Get Flood Ready!

The Lancaster team’s latest digital game – Get Flood Ready! – is designed for younger (primary-aged) children. Like Flood Snakes & Ladders, the game takes players on a journey through the experience of flooding and recovery but this game focuses much more on increasing flood awareness and preparedness.

The game can be played individually, in groups of 2-4 or as a whole class.

To access the game or to download an Android version, visit our Flood Snakes & Ladders website.

screenshot of Get Flood Ready! game

Please reference as: Flooding – a social impact archive, Lancaster University

Policy submissions

The Lancaster University team has contributed to a number of government policy consultations:

Evidence submitted to the Environmental Audit Committee Inquiry Flooding: Cooperation Across Government (PDF) 23 March 2016
Mort, M., Walker, M., Lloyd Williams, A., Bingley, A., Lancaster University, UK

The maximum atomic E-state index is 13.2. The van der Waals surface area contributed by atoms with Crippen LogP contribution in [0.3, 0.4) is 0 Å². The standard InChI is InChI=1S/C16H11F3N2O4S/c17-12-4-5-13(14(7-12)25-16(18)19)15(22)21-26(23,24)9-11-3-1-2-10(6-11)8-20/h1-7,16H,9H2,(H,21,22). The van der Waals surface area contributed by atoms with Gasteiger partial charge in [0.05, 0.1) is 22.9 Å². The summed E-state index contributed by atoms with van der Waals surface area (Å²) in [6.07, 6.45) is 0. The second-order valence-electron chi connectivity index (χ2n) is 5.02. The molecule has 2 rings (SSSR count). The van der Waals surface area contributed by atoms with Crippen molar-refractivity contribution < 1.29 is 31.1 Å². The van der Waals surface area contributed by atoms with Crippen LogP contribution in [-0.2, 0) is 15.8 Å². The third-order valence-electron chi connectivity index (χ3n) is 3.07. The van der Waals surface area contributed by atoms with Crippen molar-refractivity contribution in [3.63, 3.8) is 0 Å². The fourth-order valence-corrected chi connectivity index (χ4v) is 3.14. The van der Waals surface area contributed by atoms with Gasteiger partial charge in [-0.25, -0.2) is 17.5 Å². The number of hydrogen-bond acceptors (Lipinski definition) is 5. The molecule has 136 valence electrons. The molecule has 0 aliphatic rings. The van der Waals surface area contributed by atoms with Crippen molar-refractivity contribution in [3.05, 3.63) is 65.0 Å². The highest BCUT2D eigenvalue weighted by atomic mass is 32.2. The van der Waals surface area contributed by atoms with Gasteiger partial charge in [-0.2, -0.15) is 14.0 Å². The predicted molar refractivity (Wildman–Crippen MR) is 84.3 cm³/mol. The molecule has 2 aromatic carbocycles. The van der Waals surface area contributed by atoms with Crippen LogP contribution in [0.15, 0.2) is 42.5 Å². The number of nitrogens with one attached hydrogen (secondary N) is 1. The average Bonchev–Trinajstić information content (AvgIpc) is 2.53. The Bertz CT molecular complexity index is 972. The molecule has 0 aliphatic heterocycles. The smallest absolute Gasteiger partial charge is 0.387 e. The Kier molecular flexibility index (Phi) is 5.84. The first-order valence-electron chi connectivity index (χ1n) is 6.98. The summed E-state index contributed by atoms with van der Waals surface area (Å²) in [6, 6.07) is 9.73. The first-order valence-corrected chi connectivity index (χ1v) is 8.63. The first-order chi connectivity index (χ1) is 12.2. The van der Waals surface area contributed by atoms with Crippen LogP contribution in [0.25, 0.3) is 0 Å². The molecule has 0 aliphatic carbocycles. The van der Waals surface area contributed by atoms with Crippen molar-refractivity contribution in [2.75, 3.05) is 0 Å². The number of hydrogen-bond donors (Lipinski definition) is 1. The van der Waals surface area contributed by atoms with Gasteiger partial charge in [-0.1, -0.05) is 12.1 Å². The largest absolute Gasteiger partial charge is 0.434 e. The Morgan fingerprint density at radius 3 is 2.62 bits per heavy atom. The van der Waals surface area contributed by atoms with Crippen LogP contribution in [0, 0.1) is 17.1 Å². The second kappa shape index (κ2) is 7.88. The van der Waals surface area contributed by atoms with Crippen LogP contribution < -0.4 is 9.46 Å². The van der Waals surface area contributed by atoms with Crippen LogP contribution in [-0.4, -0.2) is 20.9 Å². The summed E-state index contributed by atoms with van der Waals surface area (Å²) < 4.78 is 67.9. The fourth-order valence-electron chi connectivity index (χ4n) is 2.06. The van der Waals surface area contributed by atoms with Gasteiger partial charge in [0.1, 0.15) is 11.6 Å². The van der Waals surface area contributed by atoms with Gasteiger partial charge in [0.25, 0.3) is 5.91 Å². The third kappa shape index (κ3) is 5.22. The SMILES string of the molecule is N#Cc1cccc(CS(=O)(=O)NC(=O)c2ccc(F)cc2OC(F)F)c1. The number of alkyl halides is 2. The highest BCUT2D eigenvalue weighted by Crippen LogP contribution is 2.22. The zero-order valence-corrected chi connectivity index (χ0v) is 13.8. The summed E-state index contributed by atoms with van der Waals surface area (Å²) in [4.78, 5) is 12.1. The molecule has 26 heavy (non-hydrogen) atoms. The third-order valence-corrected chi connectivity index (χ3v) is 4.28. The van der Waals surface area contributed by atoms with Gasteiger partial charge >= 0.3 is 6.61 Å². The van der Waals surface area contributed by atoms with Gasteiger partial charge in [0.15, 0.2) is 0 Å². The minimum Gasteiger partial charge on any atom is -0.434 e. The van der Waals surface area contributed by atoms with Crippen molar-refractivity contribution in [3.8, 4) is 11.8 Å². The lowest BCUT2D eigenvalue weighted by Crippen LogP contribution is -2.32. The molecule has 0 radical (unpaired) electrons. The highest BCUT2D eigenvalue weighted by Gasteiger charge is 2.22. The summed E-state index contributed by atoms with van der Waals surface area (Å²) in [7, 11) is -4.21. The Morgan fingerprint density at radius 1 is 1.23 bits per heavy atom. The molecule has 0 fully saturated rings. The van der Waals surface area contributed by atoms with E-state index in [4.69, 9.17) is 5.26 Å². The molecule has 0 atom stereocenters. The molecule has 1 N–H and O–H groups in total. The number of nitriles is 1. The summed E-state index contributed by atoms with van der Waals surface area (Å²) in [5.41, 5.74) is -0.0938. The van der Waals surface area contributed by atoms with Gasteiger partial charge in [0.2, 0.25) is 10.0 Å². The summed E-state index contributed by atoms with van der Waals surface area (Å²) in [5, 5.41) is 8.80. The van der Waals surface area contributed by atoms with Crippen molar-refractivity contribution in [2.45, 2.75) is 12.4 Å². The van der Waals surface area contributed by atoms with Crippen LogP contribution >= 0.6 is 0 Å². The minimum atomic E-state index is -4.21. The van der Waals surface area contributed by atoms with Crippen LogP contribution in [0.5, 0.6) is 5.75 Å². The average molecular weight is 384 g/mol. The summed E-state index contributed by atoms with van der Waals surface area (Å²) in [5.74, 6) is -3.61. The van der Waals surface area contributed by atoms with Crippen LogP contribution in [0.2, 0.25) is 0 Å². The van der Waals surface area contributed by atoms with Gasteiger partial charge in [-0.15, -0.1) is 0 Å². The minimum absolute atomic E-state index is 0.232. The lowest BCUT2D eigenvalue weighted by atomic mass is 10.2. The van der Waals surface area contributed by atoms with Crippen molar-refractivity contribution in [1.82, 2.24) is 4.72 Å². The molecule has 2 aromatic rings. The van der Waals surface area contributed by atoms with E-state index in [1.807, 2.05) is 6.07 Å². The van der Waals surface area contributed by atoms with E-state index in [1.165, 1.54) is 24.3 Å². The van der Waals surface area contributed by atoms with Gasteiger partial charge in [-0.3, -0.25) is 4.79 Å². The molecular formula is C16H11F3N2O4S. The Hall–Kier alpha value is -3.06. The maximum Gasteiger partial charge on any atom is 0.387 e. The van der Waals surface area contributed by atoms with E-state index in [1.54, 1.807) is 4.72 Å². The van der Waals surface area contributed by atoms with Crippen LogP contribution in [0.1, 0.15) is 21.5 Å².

Submission by Lancaster University to Defra’s National Flood Resilience Review Call for Evidence (PDF) 4 March 2016
Mort, M., Lancaster University, UK

Submission by Lancaster University for Defra consultation on the Draft Flood and Water Management Bill (PDF) 24 July 2009
Sims, R., Medd, W., Mort, M., Twigger-Ross, C., Walker, G., Watson, N., Lancaster University, UK

Locally appropriate response and recovery – submission by Lancaster University for Defra consultation on the National Flood Emergency Framework 27 March 2009
Sims, R., Medd, W., Mort, M., Twigger-Ross, C., Walker, G., Watson, N., Lancaster UK, 21 p.